I just finished the final scene of my novel Murder on the Side. It is now time for the editing portion of our program. Actually, this will be the second time around for this one. I wrote it several years ago and did a complete edit. Recently, with the advice of a well-known author, I made some plot changes. I needed to up the stakes for for my protagonist. I did that. And don’t ya know that changed a huge chunk of the book.
But it’s better. I know it’s better because I’m much more excited about it than I was a few years ago. Yes, I could have simply written a new book, but the act of making major changes to a previous work was somewhat therapeutic for me. You see, after I wrote MOTS the first time, I wrote one more novel, making it four total, then kind of stood on the sidelines. I starting doubting myself. I told myself that I was just too busy for this writing thing, that the work involved didn’t justify the payback.
Any of this ring a bell?
Over at Writer Interrupted we have a motto: No Writer Left Behind. Super G and the rest of us have been down this road. We’ve come to the understanding that there are no unsuccessful writers, but there are plenty of writers who gave up.
My revision of MOTS was a way to bridge the old, excited to be writing Ron, with the new, still excited but taking it more seriously Ron. How am I taking it seriously? Well, it’s a change in attitude. Old Ron wrote and hoped it was good enough to get published. New Ron writes and expects to work hard and do whatever it takes to be published. And when</> New Ron is published, he’ll work just as hard on the next book, and the next, understanding that they are all hard and even John Grisham struggles with his latest novel just as much as he did with the first.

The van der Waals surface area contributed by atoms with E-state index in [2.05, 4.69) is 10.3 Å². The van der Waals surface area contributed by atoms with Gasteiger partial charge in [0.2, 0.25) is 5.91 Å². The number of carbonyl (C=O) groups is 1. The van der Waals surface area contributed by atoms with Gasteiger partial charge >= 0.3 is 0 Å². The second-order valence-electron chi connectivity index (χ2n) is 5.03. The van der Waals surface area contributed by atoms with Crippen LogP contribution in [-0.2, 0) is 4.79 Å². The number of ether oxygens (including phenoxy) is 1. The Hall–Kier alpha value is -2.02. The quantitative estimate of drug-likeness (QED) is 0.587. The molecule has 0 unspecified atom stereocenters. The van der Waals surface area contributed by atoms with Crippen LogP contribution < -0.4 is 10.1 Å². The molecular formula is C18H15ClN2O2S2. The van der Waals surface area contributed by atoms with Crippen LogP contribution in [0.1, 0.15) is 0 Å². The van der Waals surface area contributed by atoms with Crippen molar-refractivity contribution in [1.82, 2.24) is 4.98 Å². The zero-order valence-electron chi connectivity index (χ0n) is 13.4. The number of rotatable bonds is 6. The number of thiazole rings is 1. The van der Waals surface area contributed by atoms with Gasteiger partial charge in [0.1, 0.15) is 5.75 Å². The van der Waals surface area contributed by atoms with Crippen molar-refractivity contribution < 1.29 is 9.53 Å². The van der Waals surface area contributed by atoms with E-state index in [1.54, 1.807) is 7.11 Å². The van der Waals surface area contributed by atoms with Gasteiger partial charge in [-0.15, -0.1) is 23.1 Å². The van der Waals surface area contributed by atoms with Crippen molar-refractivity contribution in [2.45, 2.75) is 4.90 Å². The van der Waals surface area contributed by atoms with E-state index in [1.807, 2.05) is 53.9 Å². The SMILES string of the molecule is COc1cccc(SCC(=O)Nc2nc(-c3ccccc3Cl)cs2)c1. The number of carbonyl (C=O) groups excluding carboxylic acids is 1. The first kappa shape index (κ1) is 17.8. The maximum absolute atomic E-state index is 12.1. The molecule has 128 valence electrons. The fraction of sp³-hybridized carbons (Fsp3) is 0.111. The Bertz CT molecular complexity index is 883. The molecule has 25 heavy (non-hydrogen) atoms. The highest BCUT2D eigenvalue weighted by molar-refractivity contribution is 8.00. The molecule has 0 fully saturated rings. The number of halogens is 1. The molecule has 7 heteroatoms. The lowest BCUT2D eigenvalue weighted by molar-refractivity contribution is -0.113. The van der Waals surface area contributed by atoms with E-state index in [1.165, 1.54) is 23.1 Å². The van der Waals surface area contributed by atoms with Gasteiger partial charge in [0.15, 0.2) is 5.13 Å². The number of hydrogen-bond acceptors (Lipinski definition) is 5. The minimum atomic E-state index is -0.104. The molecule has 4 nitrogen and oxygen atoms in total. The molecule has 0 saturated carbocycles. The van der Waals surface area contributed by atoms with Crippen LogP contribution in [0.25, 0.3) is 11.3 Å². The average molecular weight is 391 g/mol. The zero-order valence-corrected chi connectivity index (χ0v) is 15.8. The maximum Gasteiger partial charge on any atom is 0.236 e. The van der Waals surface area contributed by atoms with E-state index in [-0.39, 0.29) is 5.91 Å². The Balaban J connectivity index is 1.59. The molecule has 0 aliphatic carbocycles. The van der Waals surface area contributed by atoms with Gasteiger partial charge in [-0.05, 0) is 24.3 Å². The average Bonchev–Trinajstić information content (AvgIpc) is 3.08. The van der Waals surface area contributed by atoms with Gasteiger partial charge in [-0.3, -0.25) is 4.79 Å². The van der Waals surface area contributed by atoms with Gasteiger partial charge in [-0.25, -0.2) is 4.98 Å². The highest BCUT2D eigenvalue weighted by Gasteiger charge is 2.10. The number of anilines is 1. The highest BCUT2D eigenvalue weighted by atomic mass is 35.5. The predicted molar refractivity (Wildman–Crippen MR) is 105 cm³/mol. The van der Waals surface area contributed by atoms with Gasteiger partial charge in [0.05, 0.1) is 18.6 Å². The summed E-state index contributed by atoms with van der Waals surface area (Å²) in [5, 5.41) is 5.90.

New Ron will also do what experienced novelists do when he finishes a first draft, he will immediately begin on the next novel. Because novelists don’t get paid to edit, re-edit, and wait for a response to their submissions. We get paid to put great stories to paper. So if we’re not doing that, we’re not working. And if we’re not working, we shouldn’t expect a paycheck.
So New Ron began his next published novel on Friday. It’s just random thoughts and a fun opener at this point. Soon I’ll have to lay down a plot and outline. Then I hope to bury Super G in chapters for critique. No time for dancing, partner. There’s work to be done!
So how about you? Have you crossed a similar threshold from hope-to-be-published to will-bust-my-tail-until-it’s-right? It’s a subtle shift, but I imagine it’s a shift we all encounter.